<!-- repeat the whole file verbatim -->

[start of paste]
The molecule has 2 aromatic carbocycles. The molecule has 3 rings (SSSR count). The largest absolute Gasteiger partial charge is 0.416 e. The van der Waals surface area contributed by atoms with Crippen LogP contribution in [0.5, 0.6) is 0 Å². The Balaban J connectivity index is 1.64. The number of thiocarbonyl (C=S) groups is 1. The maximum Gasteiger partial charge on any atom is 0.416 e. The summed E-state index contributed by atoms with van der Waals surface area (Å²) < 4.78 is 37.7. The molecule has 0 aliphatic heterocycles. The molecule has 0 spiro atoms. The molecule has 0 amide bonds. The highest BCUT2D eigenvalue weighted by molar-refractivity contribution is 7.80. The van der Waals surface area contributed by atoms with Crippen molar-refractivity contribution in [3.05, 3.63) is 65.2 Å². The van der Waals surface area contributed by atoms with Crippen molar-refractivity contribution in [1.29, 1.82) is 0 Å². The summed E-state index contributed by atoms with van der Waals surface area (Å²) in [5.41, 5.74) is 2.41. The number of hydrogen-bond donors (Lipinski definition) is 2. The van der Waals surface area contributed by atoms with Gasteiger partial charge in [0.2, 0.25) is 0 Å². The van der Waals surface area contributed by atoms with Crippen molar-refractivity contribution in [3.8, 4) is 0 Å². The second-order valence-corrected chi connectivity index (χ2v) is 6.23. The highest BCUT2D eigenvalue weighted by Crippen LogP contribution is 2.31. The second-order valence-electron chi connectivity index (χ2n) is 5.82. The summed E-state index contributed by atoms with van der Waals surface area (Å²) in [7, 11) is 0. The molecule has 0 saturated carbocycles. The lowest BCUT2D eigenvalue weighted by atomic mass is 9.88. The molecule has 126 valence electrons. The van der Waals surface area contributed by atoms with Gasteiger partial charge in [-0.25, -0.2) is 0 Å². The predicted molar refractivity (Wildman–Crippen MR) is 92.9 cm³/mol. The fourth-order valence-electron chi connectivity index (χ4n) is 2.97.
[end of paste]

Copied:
The molecule has 2 aromatic carbocycles. The molecule has 3 rings (SSSR count). The largest absolute Gasteiger partial charge is 0.416 e. The van der Waals surface area contributed by atoms with Crippen LogP contribution in [0.5, 0.6) is 0 Å². The Balaban J connectivity index is 1.64. The number of thiocarbonyl (C=S) groups is 1. The maximum Gasteiger partial charge on any atom is 0.416 e. The summed E-state index contributed by atoms with van der Waals surface area (Å²) < 4.78 is 37.7. The molecule has 0 aliphatic heterocycles. The molecule has 0 spiro atoms. The molecule has 0 amide bonds. The highest BCUT2D eigenvalue weighted by molar-refractivity contribution is 7.80. The van der Waals surface area contributed by atoms with Crippen molar-refractivity contribution in [3.05, 3.63) is 65.2 Å². The van der Waals surface area contributed by atoms with Crippen molar-refractivity contribution in [1.29, 1.82) is 0 Å². The summed E-state index contributed by atoms with van der Waals surface area (Å²) in [5.41, 5.74) is 2.41. The number of hydrogen-bond donors (Lipinski definition) is 2. The van der Waals surface area contributed by atoms with Gasteiger partial charge in [0.2, 0.25) is 0 Å². The van der Waals surface area contributed by atoms with Crippen molar-refractivity contribution in [3.8, 4) is 0 Å². The second-order valence-corrected chi connectivity index (χ2v) is 6.23. The highest BCUT2D eigenvalue weighted by Crippen LogP contribution is 2.31. The second-order valence-electron chi connectivity index (χ2n) is 5.82. The summed E-state index contributed by atoms with van der Waals surface area (Å²) in [7, 11) is 0. The molecule has 0 saturated carbocycles. The lowest BCUT2D eigenvalue weighted by atomic mass is 9.88. The molecule has 126 valence electrons. The van der Waals surface area contributed by atoms with Gasteiger partial charge in [-0.25, -0.2) is 0 Å². The predicted molar refractivity (Wildman–Crippen MR) is 92.9 cm³/mol. The fourth-order valence-electron chi connectivity index (χ4n) is 2.97.